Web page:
Questions like these have a way of funneling a lifetime into a timeline marked by accolades and professional achievements. I don’t believe in milestones. I believe in getting lost on unmarked vistas hoping to discover something I wouldn’t have to ‘milestone’ so that each experience fuses and informs the other such that you emerge as a richer, deeper individual with multiple perspectives across multiple experiences. It’s hard to put a ‘dot’ on that.
6. How has digital media affected Pakistani brands when it comes to storytelling?
The arrival of any media — digital, analog, ambient, or otherwise — always heralds exciting prospects. They allow all of us to mold, bend or blend our skillsets for new frontiers. More importantly, while digital media might be new, storytelling is as old as the hills. And so is the human appetite for stories. If digital has brought storytelling to the doorstep, it’s only another reminder for clients and agencies alike to use emotion over the commotion.
7. Do you think a brand is a promise made through consistent delivery of service?
Well, that sounds like something out of a textbook. True, it’s a bit of that… But a more accurate perspective would be to consider a brand as what’s left once everything you’ve communicated is forgotten. Quite like education: It’s what’s left once everything you’ve learned is forgotten. But, certainly, when it comes to frequency of exposure, we must never forget that repetition is reputation.
8. What secrets to success will you give to professionals aspiring to make a name for themselves in the advertising industry?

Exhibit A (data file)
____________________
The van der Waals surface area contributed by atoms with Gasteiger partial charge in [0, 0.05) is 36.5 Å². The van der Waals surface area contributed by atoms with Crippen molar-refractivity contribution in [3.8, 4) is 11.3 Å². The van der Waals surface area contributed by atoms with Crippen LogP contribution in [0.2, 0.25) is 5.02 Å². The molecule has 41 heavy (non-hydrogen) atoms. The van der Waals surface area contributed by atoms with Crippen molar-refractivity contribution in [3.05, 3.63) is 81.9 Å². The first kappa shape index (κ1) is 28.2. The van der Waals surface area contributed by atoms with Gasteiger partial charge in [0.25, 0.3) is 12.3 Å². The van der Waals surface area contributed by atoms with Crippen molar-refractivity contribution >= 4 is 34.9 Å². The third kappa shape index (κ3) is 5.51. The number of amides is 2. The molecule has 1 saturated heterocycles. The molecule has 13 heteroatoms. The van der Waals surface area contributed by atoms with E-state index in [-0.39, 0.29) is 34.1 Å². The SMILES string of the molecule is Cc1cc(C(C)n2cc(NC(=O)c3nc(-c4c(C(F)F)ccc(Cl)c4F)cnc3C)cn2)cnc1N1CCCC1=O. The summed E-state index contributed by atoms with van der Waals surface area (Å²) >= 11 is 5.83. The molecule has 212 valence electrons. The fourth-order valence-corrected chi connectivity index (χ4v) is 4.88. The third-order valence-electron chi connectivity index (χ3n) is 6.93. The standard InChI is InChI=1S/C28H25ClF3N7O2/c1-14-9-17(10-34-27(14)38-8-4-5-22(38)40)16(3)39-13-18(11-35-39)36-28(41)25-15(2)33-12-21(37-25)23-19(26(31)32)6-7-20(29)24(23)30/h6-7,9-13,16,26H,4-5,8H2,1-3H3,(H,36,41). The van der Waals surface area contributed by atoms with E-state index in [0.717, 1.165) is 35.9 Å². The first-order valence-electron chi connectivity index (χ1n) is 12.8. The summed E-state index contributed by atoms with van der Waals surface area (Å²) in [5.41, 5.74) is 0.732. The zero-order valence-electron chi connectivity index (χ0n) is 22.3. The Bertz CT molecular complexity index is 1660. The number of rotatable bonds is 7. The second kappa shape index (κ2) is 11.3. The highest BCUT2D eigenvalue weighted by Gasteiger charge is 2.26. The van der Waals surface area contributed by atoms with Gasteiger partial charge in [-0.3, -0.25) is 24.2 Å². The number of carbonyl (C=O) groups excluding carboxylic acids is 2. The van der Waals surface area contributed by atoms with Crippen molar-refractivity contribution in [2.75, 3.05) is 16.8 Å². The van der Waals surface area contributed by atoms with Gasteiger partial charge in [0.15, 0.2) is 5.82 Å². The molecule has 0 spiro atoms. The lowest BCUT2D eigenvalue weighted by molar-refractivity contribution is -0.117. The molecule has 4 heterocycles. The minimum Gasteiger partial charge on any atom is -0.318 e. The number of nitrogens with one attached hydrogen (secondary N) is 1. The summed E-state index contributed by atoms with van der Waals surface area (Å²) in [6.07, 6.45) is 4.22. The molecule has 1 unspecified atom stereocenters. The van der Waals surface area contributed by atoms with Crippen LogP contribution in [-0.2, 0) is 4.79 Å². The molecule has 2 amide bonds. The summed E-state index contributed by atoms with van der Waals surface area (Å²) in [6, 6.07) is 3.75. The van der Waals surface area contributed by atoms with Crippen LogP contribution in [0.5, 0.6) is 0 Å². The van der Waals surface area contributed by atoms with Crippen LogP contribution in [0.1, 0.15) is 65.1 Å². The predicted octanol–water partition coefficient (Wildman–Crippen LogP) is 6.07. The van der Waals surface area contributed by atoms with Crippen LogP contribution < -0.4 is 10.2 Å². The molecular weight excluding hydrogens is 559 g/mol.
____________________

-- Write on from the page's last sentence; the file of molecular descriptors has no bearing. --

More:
If, ‘by name,’ you mean having earned a reputation for yourself that is built on outstanding talent matched with integrity, honesty, devotion to the principles of purpose and craft, then the answer is easy: It takes time to build anything of lasting value. Almost, exhaustively long. If, on the other hand, you mean an instant boost of notoriety, then just take your clothes off on YouTube. Instant fame, but very little of anything else for that matter (including intelligence).
9. You launched your anthology of English poems in 2009. How was that experience? What was your inspiration behind writing poetry?
The experience is in writing. The launch was marketing. I don’t think you can train to be a poet. Most writers of poetry will tell you that inspiration is an overwhelming compulsion to commit words to paper. It helps to clarify and give order to your thinking. And if that thinking is poetically inclined, then it’s an attempt to reach the higher echelons of moral resonance and literary standards. Whether one is successful or not, the effort never goes to waste. Poetry is a bedrock of insight. It begins with joy and ends in wisdom.
10. Your message for the youth of Pakistan?
My message for the youth of Pakistan is taking any message for the “youth of Pakistan” with a grain of salt. Every person is wholly unique, entirely spectacular, and made from the stuff of dreams. Their aim should be to lift their personhood into a compendium of experiences whose sum total is their desired personality. It’s a lot like branding. I would be careful to broadcast my advisory onto other people. We cannot live the lives that belong to others.